Question from Kenneth L.: My friend and I have had the exact same HP laptop for over 4 years.
He insists that he bought his laptop several months before I bought mine, but I’m certain that I bought mine first.
Is there any way to tell which computer was bought first? We have a sizable bet riding on the outcome.
Rick’s answer: Kenneth, the easiest way to find out which of you purchased your laptop first is to compare the dates on your sales receipts. But since you asked this question I suppose it’s safe to assume that you no longer have them.
If you really need to know the exact date your laptops were purchased on, there’s a good chance that the retailer(s) you bought the laptops from will still have the sale in their system(s). You could always call them up and ask.
If contacting the retailer(s) that sold your laptops doesn’t help, I don’t really know of another way to discover the exact purchase dates of your PCs.
I do know of a way to find out which laptop was built first however, but only if both laptops are running their initial Windows installations (i.e. no clean re-installs or major version upgrades).
All you have to do is “ask” Windows for the date on which it was installed on your laptops. If so, here’s how to discover the Windows install date:
1 – Press the Windows+R key combination to open a “Run” box.
2 – Type cmd into the “Run” box, then press the Enter key.
3 – At the command prompt, type (or copy and paste) systeminfo and then press the Enter key.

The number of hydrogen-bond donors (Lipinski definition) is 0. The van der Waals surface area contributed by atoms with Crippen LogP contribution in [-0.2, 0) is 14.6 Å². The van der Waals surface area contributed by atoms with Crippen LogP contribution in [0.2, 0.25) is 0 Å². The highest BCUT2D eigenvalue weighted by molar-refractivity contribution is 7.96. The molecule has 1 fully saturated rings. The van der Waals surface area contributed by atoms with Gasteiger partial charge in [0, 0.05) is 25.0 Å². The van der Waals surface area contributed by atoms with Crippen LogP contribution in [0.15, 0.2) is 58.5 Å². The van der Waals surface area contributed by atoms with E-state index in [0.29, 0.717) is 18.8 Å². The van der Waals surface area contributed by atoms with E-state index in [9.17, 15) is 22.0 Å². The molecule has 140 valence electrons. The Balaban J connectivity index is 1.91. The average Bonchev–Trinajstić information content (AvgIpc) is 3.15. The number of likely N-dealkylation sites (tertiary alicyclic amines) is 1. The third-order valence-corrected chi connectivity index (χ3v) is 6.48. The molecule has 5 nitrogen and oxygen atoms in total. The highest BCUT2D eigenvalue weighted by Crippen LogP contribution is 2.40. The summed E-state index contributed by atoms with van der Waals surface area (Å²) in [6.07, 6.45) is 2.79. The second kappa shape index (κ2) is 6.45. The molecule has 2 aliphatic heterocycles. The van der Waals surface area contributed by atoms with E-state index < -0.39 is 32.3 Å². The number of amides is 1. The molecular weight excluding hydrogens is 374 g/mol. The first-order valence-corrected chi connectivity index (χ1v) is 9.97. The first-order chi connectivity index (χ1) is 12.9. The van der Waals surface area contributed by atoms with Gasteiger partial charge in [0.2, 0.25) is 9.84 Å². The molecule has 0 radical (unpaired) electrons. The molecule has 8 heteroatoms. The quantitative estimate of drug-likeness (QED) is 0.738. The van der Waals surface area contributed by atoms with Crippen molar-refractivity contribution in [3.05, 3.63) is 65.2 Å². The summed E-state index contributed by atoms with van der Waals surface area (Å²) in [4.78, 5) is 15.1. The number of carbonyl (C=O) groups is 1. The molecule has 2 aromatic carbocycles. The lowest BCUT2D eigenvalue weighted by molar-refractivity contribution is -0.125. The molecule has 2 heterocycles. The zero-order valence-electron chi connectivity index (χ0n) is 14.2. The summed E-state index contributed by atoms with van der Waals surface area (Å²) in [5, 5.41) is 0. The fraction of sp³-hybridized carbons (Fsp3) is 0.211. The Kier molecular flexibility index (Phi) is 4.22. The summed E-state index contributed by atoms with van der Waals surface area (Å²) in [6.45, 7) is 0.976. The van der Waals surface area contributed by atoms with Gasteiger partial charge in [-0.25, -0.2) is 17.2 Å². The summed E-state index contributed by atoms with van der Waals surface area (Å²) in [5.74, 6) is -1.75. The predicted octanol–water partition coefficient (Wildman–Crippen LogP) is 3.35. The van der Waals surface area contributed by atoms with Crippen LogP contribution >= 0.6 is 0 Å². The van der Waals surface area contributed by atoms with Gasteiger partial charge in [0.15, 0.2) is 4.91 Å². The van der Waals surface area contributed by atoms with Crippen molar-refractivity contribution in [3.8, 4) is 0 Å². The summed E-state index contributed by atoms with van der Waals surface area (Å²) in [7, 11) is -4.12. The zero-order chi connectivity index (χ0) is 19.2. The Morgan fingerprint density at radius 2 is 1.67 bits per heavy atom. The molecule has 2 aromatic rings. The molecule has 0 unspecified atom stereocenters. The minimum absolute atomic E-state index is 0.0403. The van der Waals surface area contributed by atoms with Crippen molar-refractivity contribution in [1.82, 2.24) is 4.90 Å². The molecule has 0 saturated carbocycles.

The computer should now work a bit of magic and then display a list of details about your computer’s hardware and its Windows installation, including the date and time that Windows was installed on that particular laptop. (Look for the line labeled Original Install Date.
That’s all there is to it. Just keep in mind the following caveats:
Caveat 1: As mentioned above, this only works if the PC is still running the initial installation of Windows. Upgrading to a new version or performing a clean re-install of Windows will change the date recorded as the installation date.
Caveat 2: This trick only displays the dates on which Windows was first installed on the laptops. There is really no way to account for how long each laptop sat in the warehouse or on a store shelf before it was actually purchased.
As you probably know, there’s always a chance that the laptop that was built first was actually purchased last. But if both laptops were purchased from the same retailer, the odds are very high that the first laptop built was also the first one sold.
Also, if ONE of you still has your receipt you can compare the date on the receipt with the date from the System Info query.
If the date on the receipt precedes the date on which Windows was installed on the other machine then that one was obviously purchased first.
I hope this helps Kenneth. Good luck!
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